Okay, father #2 came around age 7 and the abuse continued fairly regularly. I wasn't a bad child, I simply refused to talk, and was consistently in my own little world. Even my grandmothers treated me badly because I was such a strange little child. My parents (who didn't speak much English,) were convinced that harsh disclipline would "snap me out of it." From this time, a few family members and friends abused me sexually. (Still, my little secret.) My discipline was normally beatings all over the body and grabbing my head and slamming it against the wall, for the purpose of "knocking some sense into me." My symptoms continued during this time. My bladder issues increased, having to urinate urgently from about 8 to 10 times per day, and about the same during the night. And I still managed to wet the bed. By the time I would drift off to sleep, the seizure would come, and then it would be time to get up for school. On the weekends and during the summer, Mom would let me stay in bed until noon, to try to catch up sleep. In school, I was an excellent student except for the extreme shyness and fatigue, which caused my grades to suffer. I was very athletic (sometimes) being the fastest runner and sprinter. Ball sports were a different story. I got hit in the head and stomach a lot with any kind of ball. My vision was sporadically good. Also, there were periods where I couldn't run or walk very well. In my grammar school years, I had memorized the dictionary and the Encyclopaedia. I could tell you anything about words or about the world geography - sometimes. I do not recall anything about the 6th grade. I was deaf in my left ear for about a year around age 12. I have no memory of it. At 13, my first menses came, in class, with a vengeance. It was difficult, painful, and lasted 10 days. This was the case for every period after that. Never on time, and really brutal. Shortly after my first menses, I began with what turned out to be Fibrocystic Disease in both breasts. A harmless condition, but painful anyway. 24 hours a day.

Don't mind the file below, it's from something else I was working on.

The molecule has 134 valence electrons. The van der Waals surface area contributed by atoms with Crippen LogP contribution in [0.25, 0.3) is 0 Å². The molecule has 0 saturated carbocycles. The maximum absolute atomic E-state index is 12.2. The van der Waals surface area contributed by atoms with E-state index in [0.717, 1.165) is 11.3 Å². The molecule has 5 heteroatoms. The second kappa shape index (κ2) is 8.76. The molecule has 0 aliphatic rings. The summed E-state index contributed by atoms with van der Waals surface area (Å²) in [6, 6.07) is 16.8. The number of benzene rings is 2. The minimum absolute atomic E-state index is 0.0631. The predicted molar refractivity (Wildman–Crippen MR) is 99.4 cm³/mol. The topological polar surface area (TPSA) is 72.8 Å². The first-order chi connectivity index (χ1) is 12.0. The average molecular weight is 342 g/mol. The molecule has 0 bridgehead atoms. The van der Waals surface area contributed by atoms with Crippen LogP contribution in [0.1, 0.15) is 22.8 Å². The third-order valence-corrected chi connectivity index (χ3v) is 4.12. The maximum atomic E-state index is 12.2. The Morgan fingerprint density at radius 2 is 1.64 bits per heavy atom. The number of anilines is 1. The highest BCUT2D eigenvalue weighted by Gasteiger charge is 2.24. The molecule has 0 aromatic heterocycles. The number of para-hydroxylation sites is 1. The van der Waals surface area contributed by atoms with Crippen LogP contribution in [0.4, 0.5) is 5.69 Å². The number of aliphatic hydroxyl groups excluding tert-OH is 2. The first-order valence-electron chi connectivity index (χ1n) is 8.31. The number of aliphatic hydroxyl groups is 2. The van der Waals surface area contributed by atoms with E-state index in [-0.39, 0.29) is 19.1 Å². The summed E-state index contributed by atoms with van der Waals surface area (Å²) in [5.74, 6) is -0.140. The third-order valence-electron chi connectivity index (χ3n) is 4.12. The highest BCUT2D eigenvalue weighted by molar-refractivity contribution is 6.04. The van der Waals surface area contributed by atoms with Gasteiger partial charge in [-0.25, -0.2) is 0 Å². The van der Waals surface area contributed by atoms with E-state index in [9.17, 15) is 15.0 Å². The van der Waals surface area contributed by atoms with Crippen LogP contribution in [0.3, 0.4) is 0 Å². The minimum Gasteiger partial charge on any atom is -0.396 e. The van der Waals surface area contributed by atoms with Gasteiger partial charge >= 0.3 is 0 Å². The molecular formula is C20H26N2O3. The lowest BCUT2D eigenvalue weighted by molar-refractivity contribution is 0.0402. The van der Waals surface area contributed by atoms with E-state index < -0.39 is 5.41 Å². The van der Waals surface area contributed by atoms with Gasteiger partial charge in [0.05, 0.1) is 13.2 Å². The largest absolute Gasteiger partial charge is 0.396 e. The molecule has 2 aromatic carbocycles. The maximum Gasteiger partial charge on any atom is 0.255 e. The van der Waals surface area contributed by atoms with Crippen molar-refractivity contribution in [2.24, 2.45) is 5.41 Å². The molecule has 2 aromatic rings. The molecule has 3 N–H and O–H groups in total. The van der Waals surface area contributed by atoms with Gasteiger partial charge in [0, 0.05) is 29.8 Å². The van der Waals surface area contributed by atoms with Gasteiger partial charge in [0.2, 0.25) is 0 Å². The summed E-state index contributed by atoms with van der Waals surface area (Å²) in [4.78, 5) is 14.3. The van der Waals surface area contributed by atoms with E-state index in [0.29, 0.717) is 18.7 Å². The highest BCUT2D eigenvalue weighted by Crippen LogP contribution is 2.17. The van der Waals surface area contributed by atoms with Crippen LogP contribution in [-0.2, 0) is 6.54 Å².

The abuse continued, just as severely but less frequently. I left home at 14, at the incessant urging of father #2. Life got a little easier. The bedwetting stopped, (duh!) and my symptoms lessened even more, except for the cognitive and memory issues. Two or three times a year, I would have the difficulty walking and standing. Difficult when you're trying to work and support yourself. At 18, I had to have a D&C for the dysmenhorrea, after a 6-month menses, at which time I developed anemia. At 19 years old, I was beaten and raped for 6 hours. Again, more head trauma. I joined the Army shortly after that, and had two episodes of difficulty standing, and walking or running. My superiors suspected I just wanted an excuse to take a break - a very painful break - for about a month.